Uber moved to compel arbitration, and the trial court granted the motion as to Adolph’s individual claims, struck the class claims as waived and stayed litigation of the non-individual PAGA claim. Adolph then successfully amended his complaint to include only a PAGA claim and moved to preliminarily enjoin the arbitration from proceeding. The trial court granted both motions. The amended complaint contained only a single PAGA claim, which Uber again moved to compel to arbitration. The trial court denied that motion to compel arbitration and Uber appealed.
On appeal, the California Supreme Court started with the fact that a plaintiff who can bring an individual PAGA claim is an “aggrieved employee” under PAGA. That “aggrieved employee” status is what gives the plaintiff standing to assert non-individual PAGA claims. And, the court reasoned, the fact that a plaintiff must arbitrate an individual PAGA claim does not extinguish the plaintiff’s aggrieved-employee status for purposes of non-individual representative claims. As a result, and aligning with the court’s intentionally broad reading of the concept of PAGA standing, the court held that an order directing a plaintiff’s individual PAGA claims to arbitration does not strip the plaintiff of standing to litigate the non-individual PAGA claims in court.
Future Litigation After Adolph
Reading Viking River together with Adolph, arbitration agreements have a clear — but not entirely certain — impact on PAGA litigation. When it is determined that a PAGA plaintiff entered into a valid arbitration agreement and the employer seeks to vindicate those arbitration rights, the court should split the PAGA action into individual and non-individual claims. The individual PAGA claims should be sent to arbitration, while the non-individual PAGA claims would stay in court.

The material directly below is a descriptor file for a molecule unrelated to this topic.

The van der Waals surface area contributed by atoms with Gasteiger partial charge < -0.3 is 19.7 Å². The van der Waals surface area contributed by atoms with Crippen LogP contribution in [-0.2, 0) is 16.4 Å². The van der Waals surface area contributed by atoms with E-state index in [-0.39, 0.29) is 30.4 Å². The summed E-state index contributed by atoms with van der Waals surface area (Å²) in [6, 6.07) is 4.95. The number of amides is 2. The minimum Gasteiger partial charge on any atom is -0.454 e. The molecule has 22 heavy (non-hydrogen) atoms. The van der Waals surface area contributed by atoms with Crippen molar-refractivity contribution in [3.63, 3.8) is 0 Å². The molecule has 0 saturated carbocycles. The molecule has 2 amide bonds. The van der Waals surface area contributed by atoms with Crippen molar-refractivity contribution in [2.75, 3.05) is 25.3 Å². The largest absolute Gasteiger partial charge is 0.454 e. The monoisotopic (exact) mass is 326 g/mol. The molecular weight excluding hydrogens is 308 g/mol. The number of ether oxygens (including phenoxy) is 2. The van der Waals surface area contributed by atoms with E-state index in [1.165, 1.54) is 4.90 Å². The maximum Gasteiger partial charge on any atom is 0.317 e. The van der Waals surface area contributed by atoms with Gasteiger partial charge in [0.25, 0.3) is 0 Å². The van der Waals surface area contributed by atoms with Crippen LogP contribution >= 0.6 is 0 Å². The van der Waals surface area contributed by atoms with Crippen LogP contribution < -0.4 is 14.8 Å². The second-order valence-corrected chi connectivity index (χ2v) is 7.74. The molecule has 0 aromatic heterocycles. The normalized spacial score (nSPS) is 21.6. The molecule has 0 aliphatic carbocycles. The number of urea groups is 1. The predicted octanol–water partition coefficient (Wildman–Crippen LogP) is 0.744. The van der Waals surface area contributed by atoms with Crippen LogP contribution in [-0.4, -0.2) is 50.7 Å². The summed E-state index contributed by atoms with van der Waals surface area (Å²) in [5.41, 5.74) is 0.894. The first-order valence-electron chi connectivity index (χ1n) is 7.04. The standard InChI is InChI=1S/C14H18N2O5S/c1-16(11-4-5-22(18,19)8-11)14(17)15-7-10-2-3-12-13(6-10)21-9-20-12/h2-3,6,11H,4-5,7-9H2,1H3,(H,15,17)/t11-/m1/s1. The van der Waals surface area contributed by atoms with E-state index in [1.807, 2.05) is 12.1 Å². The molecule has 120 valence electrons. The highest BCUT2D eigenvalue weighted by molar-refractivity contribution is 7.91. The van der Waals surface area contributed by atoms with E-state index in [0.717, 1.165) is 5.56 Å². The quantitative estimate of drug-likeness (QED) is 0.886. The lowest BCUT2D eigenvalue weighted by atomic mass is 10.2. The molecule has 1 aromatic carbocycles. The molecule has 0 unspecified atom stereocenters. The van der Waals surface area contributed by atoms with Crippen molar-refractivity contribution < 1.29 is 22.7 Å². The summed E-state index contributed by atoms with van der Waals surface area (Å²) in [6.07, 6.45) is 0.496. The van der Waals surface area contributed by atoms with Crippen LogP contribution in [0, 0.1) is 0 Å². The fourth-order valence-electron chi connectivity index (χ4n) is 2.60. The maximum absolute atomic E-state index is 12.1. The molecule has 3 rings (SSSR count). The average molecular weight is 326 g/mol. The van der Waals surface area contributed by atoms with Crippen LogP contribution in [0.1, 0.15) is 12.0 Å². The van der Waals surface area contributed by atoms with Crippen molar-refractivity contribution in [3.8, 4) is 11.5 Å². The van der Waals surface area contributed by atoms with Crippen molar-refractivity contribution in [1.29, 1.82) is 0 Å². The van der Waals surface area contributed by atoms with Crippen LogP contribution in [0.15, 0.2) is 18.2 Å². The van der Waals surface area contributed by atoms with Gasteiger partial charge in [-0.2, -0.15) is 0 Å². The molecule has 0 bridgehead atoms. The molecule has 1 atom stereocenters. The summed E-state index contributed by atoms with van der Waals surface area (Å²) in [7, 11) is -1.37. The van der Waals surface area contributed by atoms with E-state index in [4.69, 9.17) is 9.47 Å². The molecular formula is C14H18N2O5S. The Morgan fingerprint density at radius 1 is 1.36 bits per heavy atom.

In moving forward, Adolph leaves open some doors for employers in deciding how to handle PAGA actions. The California Supreme Court recognized that PAGA plaintiffs may need to litigate in arbitration on the plaintiffs’ individual claims whether they are aggrieved employees, and that courts can stay non-individual PAGA claims pending the outcome of that issue. The California Supreme Court also intimated — but did not expressly decide — that an arbitral finding that an employee is not aggrieved on the employee’s individual PAGA claim, if confirmed by a court, would result in an inability to prosecute non-individual PAGA claims due to a lack of standing.
While Adolph has shielded representative PAGA claims from arbitration, it has effectively created a situation where a PAGA plaintiff may now be required to individually arbitrate his or her PAGA claim on the merits before being able to pursue claims on behalf of a larger group of employees. It remains to be seen how the plaintiffs’ bar will respond, but McGuireWoods anticipates an attempt to pivot toward bringing only non-individual PAGA claims without ever raising individual PAGA claims. In theory, this type of purely representative action should fail, since PAGA provides, and Adolph expressly confirms, that in order to have standing, the party bringing the action must be someone against whom one or more of the alleged violations was committed. But this issue was not decided in Adolph and may need to play out in the courts, along with other tactics plaintiffs may seek to employ.
Meanwhile, employers should consider reviewing and revising their current arbitration agreements to address these post-Adolph considerations and force frequent filers of PAGA letters and actions to stand behind their plaintiff in a merits-based arbitration prior to commencing representative PAGA litigation in state court.
If you have questions, concerns, or require assistance, please contact your legal counsel, or any of the authors of this article.